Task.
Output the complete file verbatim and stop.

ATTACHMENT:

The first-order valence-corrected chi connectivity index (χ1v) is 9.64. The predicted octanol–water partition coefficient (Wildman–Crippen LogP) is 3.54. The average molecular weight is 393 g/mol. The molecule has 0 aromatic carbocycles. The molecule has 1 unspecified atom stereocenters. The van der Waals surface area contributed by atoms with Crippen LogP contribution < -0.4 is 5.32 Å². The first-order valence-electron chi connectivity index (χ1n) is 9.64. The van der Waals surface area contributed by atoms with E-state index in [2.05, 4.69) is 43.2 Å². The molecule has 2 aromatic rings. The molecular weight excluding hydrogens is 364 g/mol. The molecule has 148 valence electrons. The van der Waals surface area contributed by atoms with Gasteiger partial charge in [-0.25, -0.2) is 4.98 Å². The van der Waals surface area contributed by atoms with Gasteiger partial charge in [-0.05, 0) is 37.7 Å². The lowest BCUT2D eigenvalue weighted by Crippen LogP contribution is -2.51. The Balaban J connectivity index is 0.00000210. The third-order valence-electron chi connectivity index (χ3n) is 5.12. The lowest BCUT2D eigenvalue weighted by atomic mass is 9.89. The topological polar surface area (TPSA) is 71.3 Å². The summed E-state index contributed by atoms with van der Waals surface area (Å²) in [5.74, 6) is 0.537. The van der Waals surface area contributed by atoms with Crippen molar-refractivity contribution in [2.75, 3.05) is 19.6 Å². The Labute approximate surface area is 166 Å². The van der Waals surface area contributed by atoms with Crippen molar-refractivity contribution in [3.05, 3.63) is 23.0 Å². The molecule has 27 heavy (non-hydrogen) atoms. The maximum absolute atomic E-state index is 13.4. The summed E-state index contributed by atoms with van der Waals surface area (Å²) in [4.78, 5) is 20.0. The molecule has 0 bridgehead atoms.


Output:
The first-order valence-corrected chi connectivity index (χ1v) is 9.64. The predicted octanol–water partition coefficient (Wildman–Crippen LogP) is 3.54. The average molecular weight is 393 g/mol. The molecule has 0 aromatic carbocycles. The molecule has 1 unspecified atom stereocenters. The van der Waals surface area contributed by atoms with Crippen LogP contribution < -0.4 is 5.32 Å². The first-order valence-electron chi connectivity index (χ1n) is 9.64. The van der Waals surface area contributed by atoms with E-state index in [2.05, 4.69) is 43.2 Å². The molecule has 2 aromatic rings. The molecular weight excluding hydrogens is 364 g/mol. The molecule has 148 valence electrons. The van der Waals surface area contributed by atoms with Gasteiger partial charge in [-0.25, -0.2) is 4.98 Å². The van der Waals surface area contributed by atoms with Gasteiger partial charge in [-0.05, 0) is 37.7 Å². The lowest BCUT2D eigenvalue weighted by Crippen LogP contribution is -2.51. The Balaban J connectivity index is 0.00000210. The third-order valence-electron chi connectivity index (χ3n) is 5.12. The lowest BCUT2D eigenvalue weighted by atomic mass is 9.89. The topological polar surface area (TPSA) is 71.3 Å². The summed E-state index contributed by atoms with van der Waals surface area (Å²) in [5.74, 6) is 0.537. The van der Waals surface area contributed by atoms with Crippen molar-refractivity contribution in [2.75, 3.05) is 19.6 Å². The Labute approximate surface area is 166 Å². The van der Waals surface area contributed by atoms with Crippen molar-refractivity contribution in [3.05, 3.63) is 23.0 Å². The molecule has 27 heavy (non-hydrogen) atoms. The maximum absolute atomic E-state index is 13.4. The summed E-state index contributed by atoms with van der Waals surface area (Å²) in [4.78, 5) is 20.0. The molecule has 0 bridgehead atoms.